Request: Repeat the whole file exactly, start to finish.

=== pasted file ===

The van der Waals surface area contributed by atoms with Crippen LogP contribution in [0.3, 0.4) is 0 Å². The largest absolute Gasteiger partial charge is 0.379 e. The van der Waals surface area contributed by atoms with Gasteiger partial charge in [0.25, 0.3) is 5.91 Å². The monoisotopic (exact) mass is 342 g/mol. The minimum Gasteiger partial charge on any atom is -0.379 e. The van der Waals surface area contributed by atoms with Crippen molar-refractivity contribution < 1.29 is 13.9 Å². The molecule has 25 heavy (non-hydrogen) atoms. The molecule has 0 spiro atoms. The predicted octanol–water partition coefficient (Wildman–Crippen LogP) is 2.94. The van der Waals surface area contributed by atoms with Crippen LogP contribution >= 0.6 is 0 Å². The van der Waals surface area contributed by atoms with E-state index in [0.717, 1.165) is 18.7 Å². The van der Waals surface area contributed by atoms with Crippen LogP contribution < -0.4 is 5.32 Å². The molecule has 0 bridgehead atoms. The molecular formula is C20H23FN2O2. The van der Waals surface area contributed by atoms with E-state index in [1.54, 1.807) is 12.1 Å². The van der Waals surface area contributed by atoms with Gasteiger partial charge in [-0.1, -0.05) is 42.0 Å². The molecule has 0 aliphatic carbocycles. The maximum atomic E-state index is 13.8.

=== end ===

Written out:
The van der Waals surface area contributed by atoms with Crippen LogP contribution in [0.3, 0.4) is 0 Å². The largest absolute Gasteiger partial charge is 0.379 e. The van der Waals surface area contributed by atoms with Gasteiger partial charge in [0.25, 0.3) is 5.91 Å². The monoisotopic (exact) mass is 342 g/mol. The minimum Gasteiger partial charge on any atom is -0.379 e. The van der Waals surface area contributed by atoms with Crippen molar-refractivity contribution < 1.29 is 13.9 Å². The molecule has 25 heavy (non-hydrogen) atoms. The molecule has 0 spiro atoms. The predicted octanol–water partition coefficient (Wildman–Crippen LogP) is 2.94. The van der Waals surface area contributed by atoms with Crippen LogP contribution >= 0.6 is 0 Å². The van der Waals surface area contributed by atoms with E-state index in [0.717, 1.165) is 18.7 Å². The van der Waals surface area contributed by atoms with Crippen LogP contribution < -0.4 is 5.32 Å². The molecule has 0 bridgehead atoms. The molecular formula is C20H23FN2O2. The van der Waals surface area contributed by atoms with E-state index in [1.54, 1.807) is 12.1 Å². The van der Waals surface area contributed by atoms with Gasteiger partial charge in [-0.1, -0.05) is 42.0 Å². The molecule has 0 aliphatic carbocycles. The maximum atomic E-state index is 13.8.